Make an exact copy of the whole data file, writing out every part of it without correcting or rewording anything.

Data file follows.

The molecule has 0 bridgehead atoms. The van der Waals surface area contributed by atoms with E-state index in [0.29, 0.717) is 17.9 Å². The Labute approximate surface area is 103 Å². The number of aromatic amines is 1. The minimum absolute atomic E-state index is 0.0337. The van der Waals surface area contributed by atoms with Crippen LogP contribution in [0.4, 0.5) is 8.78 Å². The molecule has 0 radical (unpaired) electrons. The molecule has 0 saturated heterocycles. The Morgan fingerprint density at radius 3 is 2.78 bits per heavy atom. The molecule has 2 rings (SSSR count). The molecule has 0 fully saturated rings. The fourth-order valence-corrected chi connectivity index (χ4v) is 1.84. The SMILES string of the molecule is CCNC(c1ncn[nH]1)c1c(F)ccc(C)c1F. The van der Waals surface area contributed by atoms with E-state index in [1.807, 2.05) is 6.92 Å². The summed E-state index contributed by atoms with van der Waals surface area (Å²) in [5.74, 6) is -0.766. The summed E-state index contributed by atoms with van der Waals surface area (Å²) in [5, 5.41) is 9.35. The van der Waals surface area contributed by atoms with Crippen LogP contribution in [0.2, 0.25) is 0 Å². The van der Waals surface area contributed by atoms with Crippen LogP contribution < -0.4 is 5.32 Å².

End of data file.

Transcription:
The molecule has 0 bridgehead atoms. The van der Waals surface area contributed by atoms with E-state index in [0.29, 0.717) is 17.9 Å². The Labute approximate surface area is 103 Å². The number of aromatic amines is 1. The minimum absolute atomic E-state index is 0.0337. The van der Waals surface area contributed by atoms with Crippen LogP contribution in [0.4, 0.5) is 8.78 Å². The molecule has 0 radical (unpaired) electrons. The molecule has 0 saturated heterocycles. The Morgan fingerprint density at radius 3 is 2.78 bits per heavy atom. The molecule has 2 rings (SSSR count). The molecule has 0 fully saturated rings. The fourth-order valence-corrected chi connectivity index (χ4v) is 1.84. The SMILES string of the molecule is CCNC(c1ncn[nH]1)c1c(F)ccc(C)c1F. The van der Waals surface area contributed by atoms with E-state index in [1.807, 2.05) is 6.92 Å². The summed E-state index contributed by atoms with van der Waals surface area (Å²) in [5.74, 6) is -0.766. The summed E-state index contributed by atoms with van der Waals surface area (Å²) in [5, 5.41) is 9.35. The van der Waals surface area contributed by atoms with Crippen LogP contribution in [0.2, 0.25) is 0 Å². The van der Waals surface area contributed by atoms with Crippen LogP contribution < -0.4 is 5.32 Å².